Step 3 – Creating your Logic App Integration Account

Normally, one might think that we would just start out right away and create a logic app. In our case however, we are going to need to use built in logic app actions that are designed to be used for ‘integration’. Actions such as transforms, XML validations, flat-file decoding etc. Generally speaking, what BizTalk is used for is enterprise integration and therefore, we need to use enterprise integration functionality that is not available in a normal logic app.

Anytime we are using integration actions, we need to create an integration account. Steps for creating an integration account can be found here. Perform that process now. You can set the Pricing Tier to Free.

Step 4 – Setting up your Integration Account

The simplest form of enterprise integration consists of source and destination schemas with an XSLT transform in the middle to perform some sort of transformation. After your integration account has been created, click on its icon from within your resource group.

What you will see are tiles for Schemas (.xsd), Maps (.xsl/.xslt), Assemblies etc.

1. Click on the Schemas tile.

2. Click on the +Add toolbar icon.

3. Give your schema a name (it doesn’t have to match your actual file name, although it probably should).

4. Browse for your actual schema file.

5. Select Ok to upload your schema file.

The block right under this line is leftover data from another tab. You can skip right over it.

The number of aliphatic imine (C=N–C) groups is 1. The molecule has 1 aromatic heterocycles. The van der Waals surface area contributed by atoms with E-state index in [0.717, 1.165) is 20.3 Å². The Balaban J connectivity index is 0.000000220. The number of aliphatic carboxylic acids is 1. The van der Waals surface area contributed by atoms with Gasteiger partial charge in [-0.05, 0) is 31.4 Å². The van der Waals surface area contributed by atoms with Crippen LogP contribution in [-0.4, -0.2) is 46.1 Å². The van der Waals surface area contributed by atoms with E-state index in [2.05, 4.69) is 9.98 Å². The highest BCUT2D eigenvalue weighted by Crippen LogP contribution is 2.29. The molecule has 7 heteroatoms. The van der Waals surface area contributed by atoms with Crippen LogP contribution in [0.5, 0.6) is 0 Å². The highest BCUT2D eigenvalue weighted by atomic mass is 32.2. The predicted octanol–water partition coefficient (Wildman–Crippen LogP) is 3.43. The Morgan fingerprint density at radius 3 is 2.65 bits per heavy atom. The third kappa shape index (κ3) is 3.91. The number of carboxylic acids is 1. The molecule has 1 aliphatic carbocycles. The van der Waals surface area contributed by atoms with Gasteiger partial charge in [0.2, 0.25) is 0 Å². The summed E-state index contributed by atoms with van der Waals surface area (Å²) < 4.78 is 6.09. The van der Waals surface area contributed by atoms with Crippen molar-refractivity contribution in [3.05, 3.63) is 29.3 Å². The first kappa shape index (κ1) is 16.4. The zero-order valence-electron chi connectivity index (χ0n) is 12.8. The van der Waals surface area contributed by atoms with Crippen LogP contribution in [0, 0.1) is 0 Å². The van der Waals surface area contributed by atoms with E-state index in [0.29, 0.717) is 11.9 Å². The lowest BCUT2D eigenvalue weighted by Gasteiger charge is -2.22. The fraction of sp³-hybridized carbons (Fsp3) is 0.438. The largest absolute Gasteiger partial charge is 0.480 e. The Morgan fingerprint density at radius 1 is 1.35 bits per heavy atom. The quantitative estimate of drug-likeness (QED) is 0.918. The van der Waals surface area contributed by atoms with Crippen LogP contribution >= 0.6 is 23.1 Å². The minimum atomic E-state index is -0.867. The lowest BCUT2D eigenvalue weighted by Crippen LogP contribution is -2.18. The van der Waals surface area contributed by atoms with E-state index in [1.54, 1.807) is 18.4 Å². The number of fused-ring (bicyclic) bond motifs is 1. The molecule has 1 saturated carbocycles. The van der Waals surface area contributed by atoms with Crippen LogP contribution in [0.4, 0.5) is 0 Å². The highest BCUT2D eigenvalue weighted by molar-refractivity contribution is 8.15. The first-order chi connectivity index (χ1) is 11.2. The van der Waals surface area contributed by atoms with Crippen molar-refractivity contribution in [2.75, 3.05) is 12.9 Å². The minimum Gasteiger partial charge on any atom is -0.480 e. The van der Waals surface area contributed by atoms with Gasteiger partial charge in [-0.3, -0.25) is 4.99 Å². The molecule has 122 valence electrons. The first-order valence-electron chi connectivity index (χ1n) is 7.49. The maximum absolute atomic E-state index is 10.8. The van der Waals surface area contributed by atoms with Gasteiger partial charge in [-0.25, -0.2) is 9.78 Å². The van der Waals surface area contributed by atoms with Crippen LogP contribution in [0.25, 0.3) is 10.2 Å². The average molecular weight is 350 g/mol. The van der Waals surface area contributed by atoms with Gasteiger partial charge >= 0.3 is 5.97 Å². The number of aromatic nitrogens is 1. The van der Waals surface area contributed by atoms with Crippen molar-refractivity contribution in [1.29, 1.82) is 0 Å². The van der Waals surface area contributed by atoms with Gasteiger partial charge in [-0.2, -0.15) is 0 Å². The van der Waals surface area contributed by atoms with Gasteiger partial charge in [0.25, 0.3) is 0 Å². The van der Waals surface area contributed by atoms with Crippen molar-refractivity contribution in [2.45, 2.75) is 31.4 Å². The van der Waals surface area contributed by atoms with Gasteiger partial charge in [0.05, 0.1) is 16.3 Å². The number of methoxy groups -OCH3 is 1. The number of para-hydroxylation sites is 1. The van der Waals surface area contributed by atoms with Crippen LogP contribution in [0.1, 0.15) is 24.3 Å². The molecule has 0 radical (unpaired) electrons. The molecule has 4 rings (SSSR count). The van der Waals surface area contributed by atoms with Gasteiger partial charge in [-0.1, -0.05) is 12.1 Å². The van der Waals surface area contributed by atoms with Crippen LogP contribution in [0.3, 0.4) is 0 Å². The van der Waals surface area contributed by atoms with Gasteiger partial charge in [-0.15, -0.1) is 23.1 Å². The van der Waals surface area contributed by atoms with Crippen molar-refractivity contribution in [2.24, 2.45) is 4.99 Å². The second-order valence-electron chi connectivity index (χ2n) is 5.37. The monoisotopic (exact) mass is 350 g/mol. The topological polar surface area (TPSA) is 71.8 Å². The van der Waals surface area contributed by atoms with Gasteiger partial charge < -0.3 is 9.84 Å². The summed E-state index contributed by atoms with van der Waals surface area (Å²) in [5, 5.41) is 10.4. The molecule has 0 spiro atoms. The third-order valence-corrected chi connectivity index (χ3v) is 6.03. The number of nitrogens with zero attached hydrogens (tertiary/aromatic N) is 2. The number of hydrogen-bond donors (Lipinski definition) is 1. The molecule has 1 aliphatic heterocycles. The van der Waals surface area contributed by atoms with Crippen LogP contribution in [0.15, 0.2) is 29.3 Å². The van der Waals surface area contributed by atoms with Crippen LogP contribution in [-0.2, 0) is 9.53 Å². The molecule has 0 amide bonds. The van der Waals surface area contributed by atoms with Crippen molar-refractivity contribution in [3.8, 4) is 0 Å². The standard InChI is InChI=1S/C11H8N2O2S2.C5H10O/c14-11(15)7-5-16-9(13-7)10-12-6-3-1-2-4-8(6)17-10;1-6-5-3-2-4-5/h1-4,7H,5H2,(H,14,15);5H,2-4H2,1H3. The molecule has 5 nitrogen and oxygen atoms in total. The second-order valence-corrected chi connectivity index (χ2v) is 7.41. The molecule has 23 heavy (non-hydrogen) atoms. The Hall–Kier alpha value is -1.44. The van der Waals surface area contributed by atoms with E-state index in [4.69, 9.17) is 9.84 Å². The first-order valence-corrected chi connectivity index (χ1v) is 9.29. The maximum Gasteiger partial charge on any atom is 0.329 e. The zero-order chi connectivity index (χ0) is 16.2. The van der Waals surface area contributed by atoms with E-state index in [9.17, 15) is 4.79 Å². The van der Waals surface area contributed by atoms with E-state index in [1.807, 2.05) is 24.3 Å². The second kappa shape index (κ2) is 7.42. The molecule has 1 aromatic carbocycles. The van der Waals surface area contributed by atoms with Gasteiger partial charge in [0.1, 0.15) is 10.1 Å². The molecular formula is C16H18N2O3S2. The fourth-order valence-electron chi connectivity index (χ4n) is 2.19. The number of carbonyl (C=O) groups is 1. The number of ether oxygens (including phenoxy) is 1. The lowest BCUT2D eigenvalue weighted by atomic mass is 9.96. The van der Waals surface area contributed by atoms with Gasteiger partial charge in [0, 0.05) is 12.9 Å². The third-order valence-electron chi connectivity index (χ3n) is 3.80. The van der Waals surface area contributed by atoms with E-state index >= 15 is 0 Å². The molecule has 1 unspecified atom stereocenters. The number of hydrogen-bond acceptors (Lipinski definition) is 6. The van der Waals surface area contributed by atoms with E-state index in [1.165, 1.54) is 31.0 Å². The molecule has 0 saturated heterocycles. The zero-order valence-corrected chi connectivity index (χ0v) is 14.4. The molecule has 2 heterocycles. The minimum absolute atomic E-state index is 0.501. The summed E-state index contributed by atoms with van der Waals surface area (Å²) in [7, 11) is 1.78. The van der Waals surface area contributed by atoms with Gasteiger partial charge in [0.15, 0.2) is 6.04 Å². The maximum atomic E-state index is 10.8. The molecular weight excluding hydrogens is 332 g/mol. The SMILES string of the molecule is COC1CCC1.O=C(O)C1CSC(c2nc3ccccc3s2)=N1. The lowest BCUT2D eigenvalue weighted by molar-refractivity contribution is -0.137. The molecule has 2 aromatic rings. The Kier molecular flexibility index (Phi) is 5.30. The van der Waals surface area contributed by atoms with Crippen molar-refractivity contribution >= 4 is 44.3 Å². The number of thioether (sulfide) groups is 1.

6. Repeat 1 – 6 for the second schema.

7. Go back to the tiles view in your integration account and click on the Maps tile.

8. Enter your map name and then select the Map type of XSLT. Upload the file.

Step 5 – Creating your Logic App

1. You will need to create a new Logic App. You can find basic instructions on how to do that here. Wait before you actually create the logic app, i.e., picking a template. You may be pushed right to the logic apps designer. If this is the case just go back to the main blade for the logic app.

2. Click on the Workflow settings menu item.

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3. Click on the Integration account dropdown and find the integration account you previously created.

4. Click the Save button at the top of the blade.

5. Click on the Logic app designer menu item.

6. Choose the Blank Logic App template tile.

7. In the logic app design window, type in ‘http’ and then scroll down and choose the ‘When HTTP request is received’ icon. You will be passing in just flat-file data. Save the logic app.

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8. Click the +New step button.

9. Type in ‘flat file’ and you should see the Flat File Decoding action. Select this action. The flat file decoder action outputs an xml document that you may do further conversions on. It also helps validate that the incoming flat file structure matches the schema.